New research has found that atrial fibrillation (AF), an irregular and often abnormally fast heartbeat, appears to be linked to an increased risk of dementia, even in people who have not suffered a stroke.
Led by researchers at Yonsei University College of Medicine, Seoul, Republic of Korea, the new large-scale study looked at 262,611 people aged 60 or over, who were free of AF and dementia in 2004. The participants were then followed until the end of 2013.
The findings, which were published in the European Heart Journal Wednesday, showed that the participants who developed atrial fibrillation during the follow-up had a 50 percent increased risk of also developing dementia, compared to those who did not develop AF. This increased risk remained even after the team had removed the participants who had suffered a stroke from their calculations.
"This means that, among the general population, an extra 1.4 people per 100 of the population would develop dementia if they were diagnosed with atrial fibrillation. The risk occurred in people aged younger and older than 70 years," commented lead author Professor Boyoung Joung,
Atrial fibrillation also increased the risk of Alzheimer's disease by 30 percent and more than doubled the risk of vascular dementia.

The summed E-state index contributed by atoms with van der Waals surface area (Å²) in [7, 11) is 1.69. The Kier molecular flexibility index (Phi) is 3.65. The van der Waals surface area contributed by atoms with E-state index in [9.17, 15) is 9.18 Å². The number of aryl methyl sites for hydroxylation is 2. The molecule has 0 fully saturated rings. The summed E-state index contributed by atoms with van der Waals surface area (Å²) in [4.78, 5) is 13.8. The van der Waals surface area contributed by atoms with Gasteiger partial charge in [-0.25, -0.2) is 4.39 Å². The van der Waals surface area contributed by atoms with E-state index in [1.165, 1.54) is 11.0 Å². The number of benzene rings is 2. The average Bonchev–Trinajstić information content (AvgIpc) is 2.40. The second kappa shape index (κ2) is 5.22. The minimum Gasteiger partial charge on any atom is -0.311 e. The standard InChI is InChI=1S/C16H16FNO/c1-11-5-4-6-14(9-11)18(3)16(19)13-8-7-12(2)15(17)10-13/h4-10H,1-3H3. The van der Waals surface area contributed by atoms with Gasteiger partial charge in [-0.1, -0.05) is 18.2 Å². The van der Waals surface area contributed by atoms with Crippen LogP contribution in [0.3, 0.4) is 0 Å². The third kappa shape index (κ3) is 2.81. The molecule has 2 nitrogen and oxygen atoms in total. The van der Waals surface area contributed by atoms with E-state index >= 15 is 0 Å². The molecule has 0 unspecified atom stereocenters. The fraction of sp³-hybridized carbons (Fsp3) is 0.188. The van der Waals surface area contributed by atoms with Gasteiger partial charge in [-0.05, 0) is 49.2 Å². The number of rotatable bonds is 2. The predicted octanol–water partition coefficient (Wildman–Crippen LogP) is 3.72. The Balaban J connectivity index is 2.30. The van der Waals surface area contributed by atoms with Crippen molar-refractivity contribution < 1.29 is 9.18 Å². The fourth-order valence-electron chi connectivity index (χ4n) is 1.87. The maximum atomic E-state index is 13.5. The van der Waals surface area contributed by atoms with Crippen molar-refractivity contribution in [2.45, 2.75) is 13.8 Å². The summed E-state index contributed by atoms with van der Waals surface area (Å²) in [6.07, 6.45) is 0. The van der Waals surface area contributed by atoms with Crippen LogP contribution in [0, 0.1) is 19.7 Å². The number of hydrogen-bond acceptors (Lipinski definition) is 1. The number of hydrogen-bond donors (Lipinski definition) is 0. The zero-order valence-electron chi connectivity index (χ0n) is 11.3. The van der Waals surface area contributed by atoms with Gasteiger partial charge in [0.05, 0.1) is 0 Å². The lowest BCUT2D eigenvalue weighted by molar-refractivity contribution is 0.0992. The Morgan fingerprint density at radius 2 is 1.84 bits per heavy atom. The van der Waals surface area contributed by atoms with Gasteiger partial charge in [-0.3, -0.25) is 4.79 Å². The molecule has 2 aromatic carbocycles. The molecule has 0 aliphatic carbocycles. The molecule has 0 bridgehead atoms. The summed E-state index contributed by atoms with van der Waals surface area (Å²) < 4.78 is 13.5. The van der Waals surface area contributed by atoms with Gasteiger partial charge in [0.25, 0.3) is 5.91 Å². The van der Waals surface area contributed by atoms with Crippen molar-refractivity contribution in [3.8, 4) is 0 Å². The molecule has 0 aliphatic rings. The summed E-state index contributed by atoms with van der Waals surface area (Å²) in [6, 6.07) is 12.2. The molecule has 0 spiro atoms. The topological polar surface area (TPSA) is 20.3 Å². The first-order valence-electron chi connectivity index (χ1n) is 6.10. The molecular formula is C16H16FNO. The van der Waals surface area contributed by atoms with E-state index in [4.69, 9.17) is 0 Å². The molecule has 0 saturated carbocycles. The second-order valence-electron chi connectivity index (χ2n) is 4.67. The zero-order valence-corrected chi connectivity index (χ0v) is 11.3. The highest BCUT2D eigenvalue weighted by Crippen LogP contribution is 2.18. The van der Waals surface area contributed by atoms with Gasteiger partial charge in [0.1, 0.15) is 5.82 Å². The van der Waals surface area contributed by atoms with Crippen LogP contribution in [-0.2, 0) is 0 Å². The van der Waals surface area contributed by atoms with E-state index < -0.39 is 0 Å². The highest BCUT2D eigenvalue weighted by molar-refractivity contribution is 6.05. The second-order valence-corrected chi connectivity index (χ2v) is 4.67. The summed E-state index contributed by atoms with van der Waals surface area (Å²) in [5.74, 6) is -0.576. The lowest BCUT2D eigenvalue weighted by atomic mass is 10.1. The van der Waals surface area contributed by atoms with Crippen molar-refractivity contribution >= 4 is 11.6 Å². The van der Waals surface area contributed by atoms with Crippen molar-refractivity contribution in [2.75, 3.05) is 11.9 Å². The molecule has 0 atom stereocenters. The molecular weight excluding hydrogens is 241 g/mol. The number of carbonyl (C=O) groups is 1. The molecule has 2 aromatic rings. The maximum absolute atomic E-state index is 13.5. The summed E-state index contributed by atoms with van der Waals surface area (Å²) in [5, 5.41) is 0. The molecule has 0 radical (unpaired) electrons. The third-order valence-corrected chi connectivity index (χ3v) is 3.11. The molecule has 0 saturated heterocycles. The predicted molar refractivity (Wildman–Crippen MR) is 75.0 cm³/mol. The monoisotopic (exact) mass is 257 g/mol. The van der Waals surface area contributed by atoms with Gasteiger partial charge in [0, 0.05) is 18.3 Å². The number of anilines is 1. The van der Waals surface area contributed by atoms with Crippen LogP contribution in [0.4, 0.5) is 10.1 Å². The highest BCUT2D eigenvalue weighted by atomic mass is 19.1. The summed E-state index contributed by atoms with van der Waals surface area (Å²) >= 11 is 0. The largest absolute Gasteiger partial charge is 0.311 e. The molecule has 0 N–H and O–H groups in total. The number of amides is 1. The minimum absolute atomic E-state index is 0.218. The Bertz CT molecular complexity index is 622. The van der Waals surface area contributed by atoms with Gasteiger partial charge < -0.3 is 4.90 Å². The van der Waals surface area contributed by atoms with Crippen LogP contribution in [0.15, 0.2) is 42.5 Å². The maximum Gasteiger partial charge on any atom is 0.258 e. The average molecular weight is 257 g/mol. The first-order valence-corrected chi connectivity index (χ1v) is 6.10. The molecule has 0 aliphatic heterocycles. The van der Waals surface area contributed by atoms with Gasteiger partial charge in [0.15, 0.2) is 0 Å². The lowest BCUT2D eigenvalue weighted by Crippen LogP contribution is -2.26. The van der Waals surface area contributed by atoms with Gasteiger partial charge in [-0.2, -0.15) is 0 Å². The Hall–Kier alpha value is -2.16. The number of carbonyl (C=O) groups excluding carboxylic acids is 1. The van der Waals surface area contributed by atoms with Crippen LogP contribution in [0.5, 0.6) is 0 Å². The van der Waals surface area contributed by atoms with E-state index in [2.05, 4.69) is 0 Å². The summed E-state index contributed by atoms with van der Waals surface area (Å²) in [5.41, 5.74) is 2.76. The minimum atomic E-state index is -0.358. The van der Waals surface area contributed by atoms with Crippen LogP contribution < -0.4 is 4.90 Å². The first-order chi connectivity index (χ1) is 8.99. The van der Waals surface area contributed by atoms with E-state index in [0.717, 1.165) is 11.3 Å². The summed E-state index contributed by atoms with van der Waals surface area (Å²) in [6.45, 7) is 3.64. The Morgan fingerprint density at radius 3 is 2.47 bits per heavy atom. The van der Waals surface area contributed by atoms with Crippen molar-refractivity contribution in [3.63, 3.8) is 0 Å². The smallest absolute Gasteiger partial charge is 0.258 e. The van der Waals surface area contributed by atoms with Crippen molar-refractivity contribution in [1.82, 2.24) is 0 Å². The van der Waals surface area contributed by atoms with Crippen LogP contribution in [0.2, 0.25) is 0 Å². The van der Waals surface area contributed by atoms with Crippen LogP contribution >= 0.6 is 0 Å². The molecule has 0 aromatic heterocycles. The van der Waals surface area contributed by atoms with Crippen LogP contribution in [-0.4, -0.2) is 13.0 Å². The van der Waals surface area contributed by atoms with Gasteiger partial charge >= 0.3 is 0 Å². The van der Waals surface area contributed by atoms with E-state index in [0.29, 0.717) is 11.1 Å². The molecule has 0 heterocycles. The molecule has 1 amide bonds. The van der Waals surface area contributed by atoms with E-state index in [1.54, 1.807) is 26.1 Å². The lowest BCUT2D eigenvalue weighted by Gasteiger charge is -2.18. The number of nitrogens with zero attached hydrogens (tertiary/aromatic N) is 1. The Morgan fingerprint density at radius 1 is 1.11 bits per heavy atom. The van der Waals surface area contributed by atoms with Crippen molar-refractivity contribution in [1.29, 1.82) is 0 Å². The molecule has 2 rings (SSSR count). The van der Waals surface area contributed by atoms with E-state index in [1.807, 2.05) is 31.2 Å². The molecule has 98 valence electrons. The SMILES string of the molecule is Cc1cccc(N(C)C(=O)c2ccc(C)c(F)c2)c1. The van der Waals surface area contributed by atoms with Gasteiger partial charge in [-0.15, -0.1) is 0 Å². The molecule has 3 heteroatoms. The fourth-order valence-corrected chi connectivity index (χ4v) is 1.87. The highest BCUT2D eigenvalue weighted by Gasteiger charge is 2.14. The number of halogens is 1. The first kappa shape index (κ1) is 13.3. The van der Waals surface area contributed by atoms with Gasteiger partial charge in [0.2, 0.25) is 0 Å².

The good news is that the researchers also found that AF patients who took oral anticoagulants to prevent blood clots, such as warfarin, or non-vitamin K anticoagulants, such as dabigatran, rivaroxaban, apixaban or edoxaban, had a 40 percent decreased risk of dementia compared to patients who did not take anticoagulants.
AF, also known as a heart flutter, is the most common heart rhythm disorder. The likelihood of developing the condition increases with age, and more than half of AF patients are aged 80 or older. Symptoms include chest pain, 'racing' or unusual heartbeat palpitations, weakness, fatigue, lightheadedness, dizziness, and shortness of breath and the condition increases the risk of stroke, other medical problems, and death.
The researchers say that this is the largest study to date to investigate the link between AF and dementia in people aged 60 and over who did not have AF or history of a stroke at the study.
The study also has the longest follow-up with an average of more than six years.
"With these large figures, we can be sure of our findings," said co-author, Professor Gregory Lip. "We also believe that our results can apply to other populations too, as they confirm similar findings of a link between atrial fibrillation and dementia in studies of people in Western and European countries."